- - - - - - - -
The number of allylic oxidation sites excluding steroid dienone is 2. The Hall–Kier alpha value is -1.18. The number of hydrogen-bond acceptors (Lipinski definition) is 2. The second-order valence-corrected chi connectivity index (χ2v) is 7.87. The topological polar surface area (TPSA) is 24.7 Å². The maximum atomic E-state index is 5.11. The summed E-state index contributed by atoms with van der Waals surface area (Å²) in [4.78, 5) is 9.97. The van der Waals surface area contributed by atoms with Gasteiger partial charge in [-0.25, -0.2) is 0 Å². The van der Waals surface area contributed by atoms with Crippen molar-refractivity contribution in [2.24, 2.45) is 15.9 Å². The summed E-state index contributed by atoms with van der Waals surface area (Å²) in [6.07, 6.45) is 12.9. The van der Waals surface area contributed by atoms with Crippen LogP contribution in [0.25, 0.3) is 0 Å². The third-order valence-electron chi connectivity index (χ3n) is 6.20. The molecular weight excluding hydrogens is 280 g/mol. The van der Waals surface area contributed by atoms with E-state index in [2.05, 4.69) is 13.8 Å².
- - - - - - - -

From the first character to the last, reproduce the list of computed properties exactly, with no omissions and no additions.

The number of allylic oxidation sites excluding steroid dienone is 2. The Hall–Kier alpha value is -1.18. The number of hydrogen-bond acceptors (Lipinski definition) is 2. The second-order valence-corrected chi connectivity index (χ2v) is 7.87. The topological polar surface area (TPSA) is 24.7 Å². The maximum atomic E-state index is 5.11. The summed E-state index contributed by atoms with van der Waals surface area (Å²) in [4.78, 5) is 9.97. The van der Waals surface area contributed by atoms with Gasteiger partial charge in [-0.25, -0.2) is 0 Å². The van der Waals surface area contributed by atoms with Crippen molar-refractivity contribution in [2.24, 2.45) is 15.9 Å². The summed E-state index contributed by atoms with van der Waals surface area (Å²) in [6.07, 6.45) is 12.9. The van der Waals surface area contributed by atoms with Crippen LogP contribution in [0.25, 0.3) is 0 Å². The third-order valence-electron chi connectivity index (χ3n) is 6.20. The molecular weight excluding hydrogens is 280 g/mol. The van der Waals surface area contributed by atoms with E-state index in [2.05, 4.69) is 13.8 Å².